Date Thesis Awarded
Honors Thesis -- Access Restricted On-Campus Only
Bachelors of Arts (BA)
Over the past three decades, Europe has witnessed a growing trend of devolution, or the transfer of power from states to their regions. Much of the previous scholarship has examined the causes of initial devolution, and found that the creation of regional institutions is linked to unique regional identities. This thesis examines whether these identities still matters to voters when making decisions about further devolution. Working from the premise that voters can assess the material utility of devolution after regional governments have been established, and that voters will weigh considerations of material utility more strongly than assessments of expressive utility (identity), this thesis tests whether voters' policy and affective satisfaction with regional government displaces identity as the determining factor of support for further devolution. This study uses polling data from two European case studies, Wales and Catalonia, and finds that while satisfaction does displace identity in both cases, the nature and meaning of identity affects its role in voters decision-making.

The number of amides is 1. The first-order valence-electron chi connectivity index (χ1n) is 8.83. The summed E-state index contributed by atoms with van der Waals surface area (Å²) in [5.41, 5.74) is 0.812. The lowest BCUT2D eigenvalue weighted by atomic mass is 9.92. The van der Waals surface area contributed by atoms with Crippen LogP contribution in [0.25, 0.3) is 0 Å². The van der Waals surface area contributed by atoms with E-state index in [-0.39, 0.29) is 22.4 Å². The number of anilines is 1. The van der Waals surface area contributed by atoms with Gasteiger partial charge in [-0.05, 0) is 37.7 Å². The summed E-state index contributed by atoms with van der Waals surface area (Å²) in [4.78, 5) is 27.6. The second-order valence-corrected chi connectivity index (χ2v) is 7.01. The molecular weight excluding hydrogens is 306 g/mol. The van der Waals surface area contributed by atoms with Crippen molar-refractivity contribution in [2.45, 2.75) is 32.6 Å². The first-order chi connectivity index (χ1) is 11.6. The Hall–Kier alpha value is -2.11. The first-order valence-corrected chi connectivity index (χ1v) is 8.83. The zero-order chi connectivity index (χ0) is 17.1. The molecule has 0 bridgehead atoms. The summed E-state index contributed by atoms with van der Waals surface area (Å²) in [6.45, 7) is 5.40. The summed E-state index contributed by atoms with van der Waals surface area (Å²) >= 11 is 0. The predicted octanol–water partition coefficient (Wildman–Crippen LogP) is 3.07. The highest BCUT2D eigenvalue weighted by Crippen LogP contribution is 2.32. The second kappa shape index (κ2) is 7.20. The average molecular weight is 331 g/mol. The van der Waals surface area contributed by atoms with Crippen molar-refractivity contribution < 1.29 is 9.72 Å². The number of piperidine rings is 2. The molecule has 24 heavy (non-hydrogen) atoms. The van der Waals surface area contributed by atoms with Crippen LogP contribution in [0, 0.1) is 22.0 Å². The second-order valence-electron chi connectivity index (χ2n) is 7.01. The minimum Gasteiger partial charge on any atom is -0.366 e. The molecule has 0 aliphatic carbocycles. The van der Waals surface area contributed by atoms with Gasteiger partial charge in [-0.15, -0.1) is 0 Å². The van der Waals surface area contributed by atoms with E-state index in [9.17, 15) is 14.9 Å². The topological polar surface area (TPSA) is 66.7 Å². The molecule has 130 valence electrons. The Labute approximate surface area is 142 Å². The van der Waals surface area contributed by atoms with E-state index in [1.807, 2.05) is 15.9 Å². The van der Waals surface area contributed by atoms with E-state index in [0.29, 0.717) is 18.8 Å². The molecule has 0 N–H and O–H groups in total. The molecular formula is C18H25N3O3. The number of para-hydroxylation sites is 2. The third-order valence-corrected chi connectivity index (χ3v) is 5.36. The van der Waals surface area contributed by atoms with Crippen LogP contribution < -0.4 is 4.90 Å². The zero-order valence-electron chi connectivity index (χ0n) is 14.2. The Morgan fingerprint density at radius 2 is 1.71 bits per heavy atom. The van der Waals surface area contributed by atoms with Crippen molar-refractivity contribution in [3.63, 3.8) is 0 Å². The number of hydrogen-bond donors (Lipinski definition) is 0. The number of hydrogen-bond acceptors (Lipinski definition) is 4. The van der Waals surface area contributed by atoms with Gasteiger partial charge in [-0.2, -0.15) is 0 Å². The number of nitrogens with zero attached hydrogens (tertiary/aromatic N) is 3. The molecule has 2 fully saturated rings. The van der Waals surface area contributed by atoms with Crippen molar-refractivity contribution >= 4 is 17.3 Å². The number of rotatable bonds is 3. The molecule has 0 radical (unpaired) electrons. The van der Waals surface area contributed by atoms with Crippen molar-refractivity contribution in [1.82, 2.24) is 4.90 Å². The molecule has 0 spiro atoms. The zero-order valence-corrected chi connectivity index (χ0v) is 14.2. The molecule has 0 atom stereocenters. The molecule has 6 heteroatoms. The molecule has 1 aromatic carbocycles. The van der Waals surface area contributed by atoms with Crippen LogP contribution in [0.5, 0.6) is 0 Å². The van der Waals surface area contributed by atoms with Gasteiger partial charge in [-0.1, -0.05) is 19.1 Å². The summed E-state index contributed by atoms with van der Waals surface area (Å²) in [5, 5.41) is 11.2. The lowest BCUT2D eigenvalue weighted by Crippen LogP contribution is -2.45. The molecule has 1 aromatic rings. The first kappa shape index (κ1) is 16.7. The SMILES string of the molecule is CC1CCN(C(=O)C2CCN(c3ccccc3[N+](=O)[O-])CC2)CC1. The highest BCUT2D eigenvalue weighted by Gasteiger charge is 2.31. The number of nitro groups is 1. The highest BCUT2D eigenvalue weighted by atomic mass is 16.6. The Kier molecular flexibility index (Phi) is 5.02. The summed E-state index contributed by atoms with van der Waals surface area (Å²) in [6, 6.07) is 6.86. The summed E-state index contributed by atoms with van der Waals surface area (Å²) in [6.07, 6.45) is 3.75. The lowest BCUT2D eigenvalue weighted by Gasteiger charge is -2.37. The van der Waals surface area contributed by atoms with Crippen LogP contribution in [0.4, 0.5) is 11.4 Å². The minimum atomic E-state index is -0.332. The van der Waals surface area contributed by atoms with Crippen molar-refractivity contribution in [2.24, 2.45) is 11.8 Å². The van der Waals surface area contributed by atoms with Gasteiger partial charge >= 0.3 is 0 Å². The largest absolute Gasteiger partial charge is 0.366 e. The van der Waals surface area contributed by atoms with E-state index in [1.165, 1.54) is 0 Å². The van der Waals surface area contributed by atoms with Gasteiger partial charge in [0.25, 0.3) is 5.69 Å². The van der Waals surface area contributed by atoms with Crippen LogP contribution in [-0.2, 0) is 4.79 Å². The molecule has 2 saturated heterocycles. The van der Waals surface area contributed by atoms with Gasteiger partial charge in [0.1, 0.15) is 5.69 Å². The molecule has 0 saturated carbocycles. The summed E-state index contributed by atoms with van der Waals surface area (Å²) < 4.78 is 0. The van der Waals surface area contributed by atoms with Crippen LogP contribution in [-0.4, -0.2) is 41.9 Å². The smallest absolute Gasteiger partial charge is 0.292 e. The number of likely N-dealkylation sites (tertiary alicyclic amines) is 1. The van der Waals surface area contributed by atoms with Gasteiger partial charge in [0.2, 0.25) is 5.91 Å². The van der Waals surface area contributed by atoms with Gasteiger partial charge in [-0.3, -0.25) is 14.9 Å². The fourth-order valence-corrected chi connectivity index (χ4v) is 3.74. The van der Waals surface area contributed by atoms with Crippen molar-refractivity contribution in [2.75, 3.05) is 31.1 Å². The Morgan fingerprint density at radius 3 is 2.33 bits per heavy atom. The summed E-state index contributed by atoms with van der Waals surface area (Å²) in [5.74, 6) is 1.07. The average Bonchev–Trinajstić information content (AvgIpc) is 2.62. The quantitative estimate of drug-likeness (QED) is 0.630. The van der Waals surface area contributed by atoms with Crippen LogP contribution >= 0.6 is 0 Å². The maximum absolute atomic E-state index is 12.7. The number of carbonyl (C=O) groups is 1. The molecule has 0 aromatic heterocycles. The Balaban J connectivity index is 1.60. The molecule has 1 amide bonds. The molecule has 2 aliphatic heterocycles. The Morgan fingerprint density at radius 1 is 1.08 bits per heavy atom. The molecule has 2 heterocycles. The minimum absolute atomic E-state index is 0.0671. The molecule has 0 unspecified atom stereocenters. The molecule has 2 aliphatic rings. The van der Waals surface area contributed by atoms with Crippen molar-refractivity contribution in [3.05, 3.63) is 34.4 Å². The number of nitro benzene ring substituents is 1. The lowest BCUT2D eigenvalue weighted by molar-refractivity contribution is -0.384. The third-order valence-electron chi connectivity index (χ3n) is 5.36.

Bell, Nicholas Jacob, "Government Performance, Identity, and Support for Further Devolution in Europe" (2012). Undergraduate Honors Theses. William & Mary. Paper 488.
Creative Commons License
This work is licensed under a Creative Commons Attribution-No Derivative Works 3.0 License.
On-Campus Access Only